Housing as Healthcare
Abstract Format : The AIDS Resource Foundation for Children is the lead of the New Jersey HIV/AIDS Housing Collaborative. The goal of the Collaborative is that no person living with HIV/AIDS experience homelessness, not even for one night. We unite community organizations and scattered site housing partners throughout the state into a Pipeline with trained Ambassadors at each location to maximize resources and create shared language for best practices. Our ultimate goal is to achieve zero new infections in the coming year. We will share our research, findings, and best practices as the lead of a statewide Housing as Healthcare intervention.
The Newark Area, where the ARFC is headquartered, has approximately 27,562 persons living with HIV/AIDS. Newark is also an epicenter of the intersection of domestic abuse and HIV; a growing positive MSM population; has the highest population of female PLWHA in the state; and a large population of youth who are in trouble—in 2014, 23% of homeless served by emergency shelters were under 18 years-old.
Methods : We have a program that trains existing staff at statewide organizations including: Emergency Rooms, Testing Facilities, Detox and Substance Abuse Facilities, Shelters, Domestic Violence Agencies, and all HIV-specific service providers to be Ambassadors of the Collaborative. We call this our Pipeline: a chain of facilities that represent the much needed services for an HIV+ individual facing homelessness. Additionally, we train our ambassadors to be culturally sensitive and conscious of tools to speak through the stigma of HIV . Ambassadors know that the Pipeline is initiated by a call to our 24/7 Hotline. If any PLWHA should call this number at any time, one of our staff will meet them and IMMEDIATELY place them in temporary housing, provide a warm meal, and personal hygiene products. Connecting to people in need at this immediate moment creates a sense of trust and connection. We are able to introduce them to more resources from this point in time.
The Collaborative also trains Ambassadors in providing Trauma-Informed Care. For people impacted by the virus, trauma--particularly unaddressed trauma--can be lethal. Ambassadors are taught first how stigma and trauma can physically accelerate disease progression, and second how to translate this to their clients in a culturally sensitive manner--and connect them with appropriate resources.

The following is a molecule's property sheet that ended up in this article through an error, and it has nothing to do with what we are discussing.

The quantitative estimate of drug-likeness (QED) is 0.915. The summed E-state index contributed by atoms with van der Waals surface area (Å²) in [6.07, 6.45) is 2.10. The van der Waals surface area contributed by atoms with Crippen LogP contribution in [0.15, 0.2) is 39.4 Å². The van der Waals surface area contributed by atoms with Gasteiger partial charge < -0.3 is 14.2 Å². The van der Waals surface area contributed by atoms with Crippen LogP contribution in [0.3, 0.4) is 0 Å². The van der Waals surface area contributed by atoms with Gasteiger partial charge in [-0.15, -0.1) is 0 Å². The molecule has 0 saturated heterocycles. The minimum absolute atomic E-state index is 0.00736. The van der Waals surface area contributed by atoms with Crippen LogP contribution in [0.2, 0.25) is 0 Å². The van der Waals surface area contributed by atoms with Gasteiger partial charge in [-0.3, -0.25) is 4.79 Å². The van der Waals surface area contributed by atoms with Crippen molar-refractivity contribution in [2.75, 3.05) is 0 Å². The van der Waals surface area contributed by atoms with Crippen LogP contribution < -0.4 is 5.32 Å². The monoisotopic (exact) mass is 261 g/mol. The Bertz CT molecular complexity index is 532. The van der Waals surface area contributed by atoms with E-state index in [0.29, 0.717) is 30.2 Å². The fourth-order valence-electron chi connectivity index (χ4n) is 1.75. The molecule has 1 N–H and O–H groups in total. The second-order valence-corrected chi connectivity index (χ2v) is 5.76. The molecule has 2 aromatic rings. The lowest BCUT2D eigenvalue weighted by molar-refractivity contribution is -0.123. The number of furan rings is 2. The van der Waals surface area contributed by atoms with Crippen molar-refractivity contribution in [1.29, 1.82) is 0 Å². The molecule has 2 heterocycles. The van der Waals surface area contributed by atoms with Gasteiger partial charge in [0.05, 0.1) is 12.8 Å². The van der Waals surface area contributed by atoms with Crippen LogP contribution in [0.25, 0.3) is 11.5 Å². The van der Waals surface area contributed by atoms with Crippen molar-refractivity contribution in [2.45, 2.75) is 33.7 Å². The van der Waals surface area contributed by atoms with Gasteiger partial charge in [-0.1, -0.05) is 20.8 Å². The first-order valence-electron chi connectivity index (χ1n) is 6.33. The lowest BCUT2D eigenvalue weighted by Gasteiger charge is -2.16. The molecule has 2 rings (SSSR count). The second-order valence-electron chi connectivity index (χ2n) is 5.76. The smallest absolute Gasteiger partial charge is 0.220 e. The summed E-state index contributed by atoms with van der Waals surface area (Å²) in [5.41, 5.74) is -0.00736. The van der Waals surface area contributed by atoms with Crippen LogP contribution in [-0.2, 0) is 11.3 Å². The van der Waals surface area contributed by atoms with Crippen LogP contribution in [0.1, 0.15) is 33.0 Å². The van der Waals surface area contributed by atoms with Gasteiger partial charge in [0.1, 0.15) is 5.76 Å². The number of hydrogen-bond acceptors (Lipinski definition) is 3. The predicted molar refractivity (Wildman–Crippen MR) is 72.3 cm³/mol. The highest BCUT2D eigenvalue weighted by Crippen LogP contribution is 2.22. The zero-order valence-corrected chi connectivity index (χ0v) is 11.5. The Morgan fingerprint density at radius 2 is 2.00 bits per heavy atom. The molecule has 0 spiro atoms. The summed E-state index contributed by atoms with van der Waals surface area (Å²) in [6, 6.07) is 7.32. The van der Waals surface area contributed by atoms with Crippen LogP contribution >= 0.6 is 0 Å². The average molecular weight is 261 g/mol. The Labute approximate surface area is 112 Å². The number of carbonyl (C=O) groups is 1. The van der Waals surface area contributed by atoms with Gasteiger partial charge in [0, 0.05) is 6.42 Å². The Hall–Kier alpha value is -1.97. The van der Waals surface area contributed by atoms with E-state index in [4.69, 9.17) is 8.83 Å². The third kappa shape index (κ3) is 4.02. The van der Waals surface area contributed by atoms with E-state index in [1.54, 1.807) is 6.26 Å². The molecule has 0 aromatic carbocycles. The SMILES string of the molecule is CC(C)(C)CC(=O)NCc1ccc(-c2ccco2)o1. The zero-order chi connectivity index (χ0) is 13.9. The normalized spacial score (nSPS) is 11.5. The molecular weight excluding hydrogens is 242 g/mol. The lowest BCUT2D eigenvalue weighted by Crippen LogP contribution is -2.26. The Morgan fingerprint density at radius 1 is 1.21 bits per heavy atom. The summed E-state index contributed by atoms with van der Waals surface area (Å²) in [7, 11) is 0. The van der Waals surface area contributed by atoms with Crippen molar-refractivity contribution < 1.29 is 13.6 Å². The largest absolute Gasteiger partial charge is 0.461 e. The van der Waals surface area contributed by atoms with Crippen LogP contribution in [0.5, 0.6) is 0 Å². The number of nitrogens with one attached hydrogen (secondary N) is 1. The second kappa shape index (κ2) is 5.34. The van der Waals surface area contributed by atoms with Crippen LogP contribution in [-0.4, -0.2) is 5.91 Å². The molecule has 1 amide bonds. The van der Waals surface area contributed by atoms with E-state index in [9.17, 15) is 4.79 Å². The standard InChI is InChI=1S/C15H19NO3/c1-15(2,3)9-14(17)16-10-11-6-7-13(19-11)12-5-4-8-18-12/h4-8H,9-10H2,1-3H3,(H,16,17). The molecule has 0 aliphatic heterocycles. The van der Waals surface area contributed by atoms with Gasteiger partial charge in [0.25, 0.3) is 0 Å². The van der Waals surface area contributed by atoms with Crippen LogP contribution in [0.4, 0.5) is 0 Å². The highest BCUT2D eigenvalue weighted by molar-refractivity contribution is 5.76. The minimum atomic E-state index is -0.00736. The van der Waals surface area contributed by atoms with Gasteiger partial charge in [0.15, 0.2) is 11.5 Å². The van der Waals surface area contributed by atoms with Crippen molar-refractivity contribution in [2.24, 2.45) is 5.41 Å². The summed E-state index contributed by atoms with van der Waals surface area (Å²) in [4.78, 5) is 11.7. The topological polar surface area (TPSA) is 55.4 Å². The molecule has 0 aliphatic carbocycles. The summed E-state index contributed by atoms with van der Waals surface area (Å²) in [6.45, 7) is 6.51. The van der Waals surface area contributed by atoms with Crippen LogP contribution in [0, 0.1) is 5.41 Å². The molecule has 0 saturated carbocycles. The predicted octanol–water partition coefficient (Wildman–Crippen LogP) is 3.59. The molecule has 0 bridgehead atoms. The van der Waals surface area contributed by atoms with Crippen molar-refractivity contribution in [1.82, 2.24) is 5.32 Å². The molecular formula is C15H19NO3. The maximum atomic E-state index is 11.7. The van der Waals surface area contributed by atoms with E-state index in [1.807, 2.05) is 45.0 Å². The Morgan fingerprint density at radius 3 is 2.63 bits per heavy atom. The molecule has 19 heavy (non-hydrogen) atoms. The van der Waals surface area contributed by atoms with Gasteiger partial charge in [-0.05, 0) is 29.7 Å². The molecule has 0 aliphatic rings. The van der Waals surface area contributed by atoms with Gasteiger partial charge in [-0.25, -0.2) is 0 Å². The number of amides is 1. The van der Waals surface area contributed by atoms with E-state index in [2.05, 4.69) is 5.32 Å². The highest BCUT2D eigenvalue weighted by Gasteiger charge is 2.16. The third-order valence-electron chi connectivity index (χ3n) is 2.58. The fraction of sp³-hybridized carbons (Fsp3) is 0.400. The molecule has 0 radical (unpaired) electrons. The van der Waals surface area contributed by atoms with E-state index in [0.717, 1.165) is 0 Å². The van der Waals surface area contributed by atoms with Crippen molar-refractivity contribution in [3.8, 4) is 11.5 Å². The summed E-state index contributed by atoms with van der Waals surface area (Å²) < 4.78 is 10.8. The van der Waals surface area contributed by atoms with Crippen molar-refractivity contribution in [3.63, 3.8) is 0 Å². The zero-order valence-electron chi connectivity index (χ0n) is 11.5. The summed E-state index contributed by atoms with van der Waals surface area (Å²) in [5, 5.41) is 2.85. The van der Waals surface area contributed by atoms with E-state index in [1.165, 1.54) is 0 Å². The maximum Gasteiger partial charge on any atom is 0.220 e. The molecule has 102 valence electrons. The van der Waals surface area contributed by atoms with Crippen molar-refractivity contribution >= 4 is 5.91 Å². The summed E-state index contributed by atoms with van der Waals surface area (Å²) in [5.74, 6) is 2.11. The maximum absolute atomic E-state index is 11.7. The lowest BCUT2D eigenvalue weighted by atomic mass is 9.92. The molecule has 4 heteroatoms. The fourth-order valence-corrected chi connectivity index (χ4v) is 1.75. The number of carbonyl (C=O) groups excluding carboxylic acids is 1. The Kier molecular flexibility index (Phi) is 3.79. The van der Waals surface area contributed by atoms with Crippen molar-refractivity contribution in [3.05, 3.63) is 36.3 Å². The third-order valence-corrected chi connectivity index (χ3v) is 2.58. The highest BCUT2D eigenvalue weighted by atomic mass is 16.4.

We train all providers on varying definitions of homelessness. Many young people we meet do not consider themselves homeless if they are couch-surfing. Neither will an HIV+ woman who has just fled a domestically violent household and has nowhere to go. We train service providers to radically expand their thinking--what qualifies as “homeless” may very well take different iterations. This may be due to the trauma surrounding the disease (entrapment in a dysfunctional home, violence, couch-surfing, etc), but all must be treated as people who are facing homelessness. We cannot expect anyone living in any of those above housing situations to be able to faithfully adhere to treatment, make regular appointments, maintain regular eating habits necessary to taking life-sustaining medication. Further, we cannot expect any of those situations to foster life-sustaining dialogues about honest sexual health information that is free of stigma or shame. Ambassadors, under ARFC’s training, open themselves to new iterations of people who will benefit from housing as healthcare.
Results : Since late October, we have united many community partners and have responded to over 200 PLWHA facing homelessness who have called the Hotline.
Conclusions : The Housing Collaborative is uniting community partners, catalyzing the use of trauma-informed language and care, and ensuring that no Person Living with HIV/AIDS ever spend a night without shelter, community, and a plan to move forward.